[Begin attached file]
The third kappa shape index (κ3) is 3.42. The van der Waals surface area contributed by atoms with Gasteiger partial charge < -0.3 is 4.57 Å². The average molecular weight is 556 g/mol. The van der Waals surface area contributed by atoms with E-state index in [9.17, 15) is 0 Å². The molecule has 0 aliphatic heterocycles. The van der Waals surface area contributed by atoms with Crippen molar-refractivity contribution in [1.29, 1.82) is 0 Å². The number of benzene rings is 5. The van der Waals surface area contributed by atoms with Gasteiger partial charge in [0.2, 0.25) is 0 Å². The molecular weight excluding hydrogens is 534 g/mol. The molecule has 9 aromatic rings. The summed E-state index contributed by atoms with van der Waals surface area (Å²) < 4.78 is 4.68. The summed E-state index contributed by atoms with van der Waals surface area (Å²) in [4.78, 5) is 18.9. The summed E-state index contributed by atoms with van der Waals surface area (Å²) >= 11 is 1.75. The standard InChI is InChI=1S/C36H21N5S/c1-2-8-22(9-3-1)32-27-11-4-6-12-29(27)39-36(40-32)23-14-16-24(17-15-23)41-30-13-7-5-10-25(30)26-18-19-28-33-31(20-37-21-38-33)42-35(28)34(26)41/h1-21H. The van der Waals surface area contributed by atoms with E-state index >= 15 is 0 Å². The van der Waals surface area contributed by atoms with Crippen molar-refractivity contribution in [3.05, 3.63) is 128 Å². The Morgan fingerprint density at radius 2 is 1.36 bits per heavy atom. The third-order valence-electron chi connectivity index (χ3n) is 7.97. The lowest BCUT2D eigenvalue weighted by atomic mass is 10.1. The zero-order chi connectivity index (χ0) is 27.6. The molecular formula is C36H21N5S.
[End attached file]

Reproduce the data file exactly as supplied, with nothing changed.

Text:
The third kappa shape index (κ3) is 3.42. The van der Waals surface area contributed by atoms with Gasteiger partial charge < -0.3 is 4.57 Å². The average molecular weight is 556 g/mol. The van der Waals surface area contributed by atoms with E-state index in [9.17, 15) is 0 Å². The molecule has 0 aliphatic heterocycles. The van der Waals surface area contributed by atoms with Crippen molar-refractivity contribution in [1.29, 1.82) is 0 Å². The number of benzene rings is 5. The van der Waals surface area contributed by atoms with Gasteiger partial charge in [0.2, 0.25) is 0 Å². The molecular weight excluding hydrogens is 534 g/mol. The molecule has 9 aromatic rings. The summed E-state index contributed by atoms with van der Waals surface area (Å²) < 4.78 is 4.68. The summed E-state index contributed by atoms with van der Waals surface area (Å²) in [4.78, 5) is 18.9. The summed E-state index contributed by atoms with van der Waals surface area (Å²) >= 11 is 1.75. The standard InChI is InChI=1S/C36H21N5S/c1-2-8-22(9-3-1)32-27-11-4-6-12-29(27)39-36(40-32)23-14-16-24(17-15-23)41-30-13-7-5-10-25(30)26-18-19-28-33-31(20-37-21-38-33)42-35(28)34(26)41/h1-21H. The van der Waals surface area contributed by atoms with E-state index >= 15 is 0 Å². The van der Waals surface area contributed by atoms with Crippen molar-refractivity contribution in [3.05, 3.63) is 128 Å². The Morgan fingerprint density at radius 2 is 1.36 bits per heavy atom. The third-order valence-electron chi connectivity index (χ3n) is 7.97. The lowest BCUT2D eigenvalue weighted by atomic mass is 10.1. The zero-order chi connectivity index (χ0) is 27.6. The molecular formula is C36H21N5S.